Monday, February 5, 2018

Remembering Arakel Sivaslian: From Accomplished U.S.-Educated Astronomer to Armenian Genocide Victim

Special to the Armenian Weekly
The facts are starkly simple. On Aug. 10, 1915, Arakel Sivaslian, a resident of Marsovan (today’s Merzifon, in Turkey), was offered a choice: Make a nominal acceptance of Islam and take the job of city engineer, or be deported to Aleppo. He refused to deny his Christianity. He and his wife then put a few possessions in an ox cart. Mrs. Sivaslian sat on top while Mr. Sivaslian walked beside her. They were led under guard with other Armenians south toward Sivas. Not far from the city, the men were separated from the women, and with their hands tied behind their backs they were marched off and killed. Mrs. Sivaslian and the other women and girls were driven onward. She was never heard from again.
Arakel Sivaslian, accomplished astronomer to genocide victim (Graphic: Wendy Elliott)
But rather than dwell on the sad, horrible facts of his death, it is far better to honor the wonderful gift of his life. Arakel G. Sivaslian was a well-loved father and husband, a well-respected teacher and friend, and an accomplished mathematician and astronomer. He was born in the 1860s in a small village in the interior of Turkey. His village was within the field of the missionaries of Talas, who ran schools and supported independent Christian churches.
It was evident from the start that Sivaslian was a bright student. With his family’s permission, he went to Marsovan to the Boys’ Boarding School  run by the American Board of Commissioners for Foreign Missions. He showed a particular aptitude for arithmetic, algebra, and geometry, and quickly excelled at them. One of the missionaries agreed to tutor him in advanced mathematics. He soon excelled at that, too. After graduation, he was asked to remain at the school as a math tutor. In 1886, when the American Board established Anatolia College, he became one of its first instructors.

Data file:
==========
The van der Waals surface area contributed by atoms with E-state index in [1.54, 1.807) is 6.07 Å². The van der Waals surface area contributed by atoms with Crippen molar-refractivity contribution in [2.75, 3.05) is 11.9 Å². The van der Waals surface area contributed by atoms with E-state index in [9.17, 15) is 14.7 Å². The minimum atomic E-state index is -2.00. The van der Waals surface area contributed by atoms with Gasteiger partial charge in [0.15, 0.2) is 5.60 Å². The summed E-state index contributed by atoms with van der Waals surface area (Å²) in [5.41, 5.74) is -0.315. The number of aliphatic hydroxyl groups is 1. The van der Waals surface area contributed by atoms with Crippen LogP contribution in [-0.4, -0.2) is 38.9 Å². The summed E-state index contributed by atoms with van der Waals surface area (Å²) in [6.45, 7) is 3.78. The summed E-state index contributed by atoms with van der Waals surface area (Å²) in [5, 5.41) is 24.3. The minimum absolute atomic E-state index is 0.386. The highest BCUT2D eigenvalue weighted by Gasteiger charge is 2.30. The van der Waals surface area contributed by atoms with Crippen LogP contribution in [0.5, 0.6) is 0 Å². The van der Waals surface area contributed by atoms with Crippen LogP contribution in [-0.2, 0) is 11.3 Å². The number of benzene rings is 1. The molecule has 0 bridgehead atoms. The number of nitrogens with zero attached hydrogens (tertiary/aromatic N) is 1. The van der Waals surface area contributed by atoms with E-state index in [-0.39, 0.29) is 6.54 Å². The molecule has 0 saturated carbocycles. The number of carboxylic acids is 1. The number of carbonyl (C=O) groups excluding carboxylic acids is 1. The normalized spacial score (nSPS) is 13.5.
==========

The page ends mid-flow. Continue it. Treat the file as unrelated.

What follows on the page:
Now that Sivaslian had a job, he decided to marry and start a family. Not surprisingly, his bride was a graduate of the mission’s Girls’ School. Life was good for the Sivaslians, but there was a hunger in him. He wanted more. He wanted to explore, to learn. In 1890, he was offered a special opportunity to do just that. In April, Rev. Dr. Herrick, president of Anatolia College, visited Carleton College in Northfield, Minn. His purpose was to recruit teachers from the Congregational college for the mission in Turkey. Henry K. Wingate, ’87 accepted the call. Thus began a close association between Anatolia and Carleton. There is no doubt Dr. Herrick’s positive recommendation—both for Carleton and for Sivaslian—changed Sivaslian’s future. The stars quickly aligned for Sivaslian to temporarily leave his wife and children in Marsovan while he began his studies in October in Northfield.
Arakel Sivaslian (sitting, L) as a graduate student with astronomy professor Herbert Couper Wilson (standing, R), mathematics astronomy instructor Charlotte Willard (sitting, R), and a fellow student DeLisle Stewart (standing, L), ca. 1890 (Photo courtesy of the Carleton Voice)